Scotch maestro conducts single malt pairing – at Brasserie Beaumarchais

BY BETH KAISERMAN

Five fine scotches were paired with a custom meal at Brasserie Beaumarchais in the Meatpacking District this spring.

Scotch lineup at Brasserie Beaumarchais

Whiskey enthusiast Spike McClure worked closely with the brasserie’s chef to create the menu. McClure hosted the meal and instructed us to take a bite of each dish, swallow it, and then sip the designated scotch. McClure said it was acceptable for guests to water down their whiskey if they wanted to.

Single malts are the most individualistic of all Scotch whiskeys; each is produced at a single distillery, rather than being blended with whiskeys from other distilleries.

 

The meal began with an amuse bouche of boiled country ham cooked with hay and jumbo asparagus. The hay complemented the herbal notes of the light gold Glenkinchie, a 12-year malt from the Lowlands of Scotland.

Roasted quail with grapes in white wine sauce

Next came my favorite whiskey of the evening, Cragganmore Distillers Edition 18-year from Speyside, the epicenter of Scotland’s distilleries. Paired alongside roasted quail with grapes and white wine sauce, this amber-colored scotch tasted of prunes, raisins and fruit juice, with a toffee finish. With a cool spring breeze flowing in the restaurant’s door, sipping this whiskey was simply lovely and relaxing. This is light and mellow enough for the warmer months ahead.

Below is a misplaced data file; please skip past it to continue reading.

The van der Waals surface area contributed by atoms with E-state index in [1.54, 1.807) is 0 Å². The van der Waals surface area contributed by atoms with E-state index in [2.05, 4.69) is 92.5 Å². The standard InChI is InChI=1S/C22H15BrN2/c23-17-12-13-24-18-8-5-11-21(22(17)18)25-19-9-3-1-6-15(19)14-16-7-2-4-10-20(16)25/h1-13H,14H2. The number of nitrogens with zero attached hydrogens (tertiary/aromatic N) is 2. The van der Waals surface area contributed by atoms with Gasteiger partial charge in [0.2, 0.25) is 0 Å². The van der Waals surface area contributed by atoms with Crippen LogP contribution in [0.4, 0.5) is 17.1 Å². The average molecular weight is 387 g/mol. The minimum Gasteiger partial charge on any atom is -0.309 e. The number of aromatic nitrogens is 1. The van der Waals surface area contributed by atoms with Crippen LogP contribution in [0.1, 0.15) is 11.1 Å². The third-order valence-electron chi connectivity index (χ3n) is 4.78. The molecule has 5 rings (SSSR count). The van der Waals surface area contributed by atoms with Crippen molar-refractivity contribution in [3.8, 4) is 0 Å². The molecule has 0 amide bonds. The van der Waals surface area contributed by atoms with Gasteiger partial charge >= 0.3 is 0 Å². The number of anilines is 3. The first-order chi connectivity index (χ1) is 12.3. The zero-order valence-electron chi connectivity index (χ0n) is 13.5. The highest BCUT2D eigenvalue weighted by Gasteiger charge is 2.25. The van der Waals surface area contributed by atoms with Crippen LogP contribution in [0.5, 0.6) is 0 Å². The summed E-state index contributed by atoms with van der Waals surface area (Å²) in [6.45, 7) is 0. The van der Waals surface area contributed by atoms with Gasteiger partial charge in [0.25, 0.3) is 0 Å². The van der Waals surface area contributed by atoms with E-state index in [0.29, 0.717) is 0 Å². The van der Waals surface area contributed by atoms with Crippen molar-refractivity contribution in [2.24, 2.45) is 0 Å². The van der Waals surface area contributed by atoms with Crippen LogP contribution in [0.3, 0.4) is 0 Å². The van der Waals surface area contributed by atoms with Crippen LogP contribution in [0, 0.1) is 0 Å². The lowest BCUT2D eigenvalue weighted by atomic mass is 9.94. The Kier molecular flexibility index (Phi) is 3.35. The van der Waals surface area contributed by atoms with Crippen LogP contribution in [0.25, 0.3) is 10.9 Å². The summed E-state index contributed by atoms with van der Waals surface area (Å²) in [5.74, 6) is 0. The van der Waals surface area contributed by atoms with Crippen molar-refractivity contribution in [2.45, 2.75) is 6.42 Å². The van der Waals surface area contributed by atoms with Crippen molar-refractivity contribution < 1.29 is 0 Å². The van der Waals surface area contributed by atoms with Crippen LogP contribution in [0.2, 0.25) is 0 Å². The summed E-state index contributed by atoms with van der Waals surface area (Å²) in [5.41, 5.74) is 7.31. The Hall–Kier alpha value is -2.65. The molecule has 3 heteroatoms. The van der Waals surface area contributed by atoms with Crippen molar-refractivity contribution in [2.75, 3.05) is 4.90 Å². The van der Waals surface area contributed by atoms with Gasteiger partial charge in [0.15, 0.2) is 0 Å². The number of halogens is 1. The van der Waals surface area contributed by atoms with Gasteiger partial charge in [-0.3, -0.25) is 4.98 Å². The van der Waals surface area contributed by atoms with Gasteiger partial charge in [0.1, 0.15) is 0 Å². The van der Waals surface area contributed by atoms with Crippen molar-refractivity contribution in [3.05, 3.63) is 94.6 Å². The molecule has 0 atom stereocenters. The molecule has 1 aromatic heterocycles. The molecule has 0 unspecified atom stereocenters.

Roasted halibut, onion rings with kale

My favorite dish of the evening was the second course: roasted halibut, onion rings and kale. The fish was cooked perfectly, and the kale was bursting with onion flavor. This was paired with Oban Distillers Edition 16-year from the Western Highlands. This salty single malt paired well with the salt from the onion rings and fish.

The third course was beef tenderloin, blue cheese, and English peas paired with the oaky Lagavulin Distillers Edition 17-year from Islay, which McClure called a good “special occasion” whiskey.

Chocolate, chestnut and coffee ice cream sundae

Finally came what McClure called the “most interesting” of the pairings. Talisker Distillers Edition 12-year from Skye offered a maple-glazed bacon taste, paired with a chocolate, chestnut and coffee ice cream sundae. It was certainly the most surprising pairing of the evening, aligning with the popular match-up of chocolate and bacon in the pastry industry the past couple years.

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